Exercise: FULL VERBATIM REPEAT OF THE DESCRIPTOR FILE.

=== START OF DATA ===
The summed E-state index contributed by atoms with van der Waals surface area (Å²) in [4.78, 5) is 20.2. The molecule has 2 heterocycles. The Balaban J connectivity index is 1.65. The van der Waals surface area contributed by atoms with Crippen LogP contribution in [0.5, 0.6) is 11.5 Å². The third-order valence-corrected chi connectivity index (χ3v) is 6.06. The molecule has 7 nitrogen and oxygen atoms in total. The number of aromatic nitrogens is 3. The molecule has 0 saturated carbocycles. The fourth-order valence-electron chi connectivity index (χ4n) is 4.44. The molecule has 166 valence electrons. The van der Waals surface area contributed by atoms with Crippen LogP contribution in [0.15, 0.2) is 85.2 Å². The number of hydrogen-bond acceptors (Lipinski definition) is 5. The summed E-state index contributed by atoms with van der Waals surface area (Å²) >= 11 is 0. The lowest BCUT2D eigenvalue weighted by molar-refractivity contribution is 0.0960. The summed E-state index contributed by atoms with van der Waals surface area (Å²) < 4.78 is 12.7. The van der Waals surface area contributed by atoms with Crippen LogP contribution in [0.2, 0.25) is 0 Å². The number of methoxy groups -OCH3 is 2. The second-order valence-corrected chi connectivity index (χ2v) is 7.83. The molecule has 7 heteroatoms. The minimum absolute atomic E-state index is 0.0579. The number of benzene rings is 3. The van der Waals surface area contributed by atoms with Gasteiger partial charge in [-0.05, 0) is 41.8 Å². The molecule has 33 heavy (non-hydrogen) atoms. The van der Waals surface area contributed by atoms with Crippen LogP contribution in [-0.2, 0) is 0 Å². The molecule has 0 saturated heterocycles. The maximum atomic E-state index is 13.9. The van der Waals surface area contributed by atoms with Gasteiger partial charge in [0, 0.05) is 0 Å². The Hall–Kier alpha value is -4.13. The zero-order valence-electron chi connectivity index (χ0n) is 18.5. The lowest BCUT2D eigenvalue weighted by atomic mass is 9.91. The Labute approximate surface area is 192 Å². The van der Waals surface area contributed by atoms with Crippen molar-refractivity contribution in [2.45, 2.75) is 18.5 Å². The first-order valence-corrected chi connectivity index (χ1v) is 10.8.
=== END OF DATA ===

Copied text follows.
The summed E-state index contributed by atoms with van der Waals surface area (Å²) in [4.78, 5) is 20.2. The molecule has 2 heterocycles. The Balaban J connectivity index is 1.65. The van der Waals surface area contributed by atoms with Crippen LogP contribution in [0.5, 0.6) is 11.5 Å². The third-order valence-corrected chi connectivity index (χ3v) is 6.06. The molecule has 7 nitrogen and oxygen atoms in total. The number of aromatic nitrogens is 3. The molecule has 0 saturated carbocycles. The fourth-order valence-electron chi connectivity index (χ4n) is 4.44. The molecule has 166 valence electrons. The van der Waals surface area contributed by atoms with Crippen LogP contribution in [0.15, 0.2) is 85.2 Å². The number of hydrogen-bond acceptors (Lipinski definition) is 5. The summed E-state index contributed by atoms with van der Waals surface area (Å²) >= 11 is 0. The lowest BCUT2D eigenvalue weighted by molar-refractivity contribution is 0.0960. The summed E-state index contributed by atoms with van der Waals surface area (Å²) < 4.78 is 12.7. The van der Waals surface area contributed by atoms with Crippen LogP contribution in [0.2, 0.25) is 0 Å². The number of methoxy groups -OCH3 is 2. The second-order valence-corrected chi connectivity index (χ2v) is 7.83. The molecule has 7 heteroatoms. The minimum absolute atomic E-state index is 0.0579. The number of benzene rings is 3. The van der Waals surface area contributed by atoms with Gasteiger partial charge in [-0.05, 0) is 41.8 Å². The molecule has 33 heavy (non-hydrogen) atoms. The van der Waals surface area contributed by atoms with Crippen LogP contribution in [-0.2, 0) is 0 Å². The molecule has 0 saturated heterocycles. The maximum atomic E-state index is 13.9. The van der Waals surface area contributed by atoms with Gasteiger partial charge in [0, 0.05) is 0 Å². The Hall–Kier alpha value is -4.13. The zero-order valence-electron chi connectivity index (χ0n) is 18.5. The lowest BCUT2D eigenvalue weighted by atomic mass is 9.91. The Labute approximate surface area is 192 Å². The van der Waals surface area contributed by atoms with Crippen molar-refractivity contribution in [2.45, 2.75) is 18.5 Å². The first-order valence-corrected chi connectivity index (χ1v) is 10.8.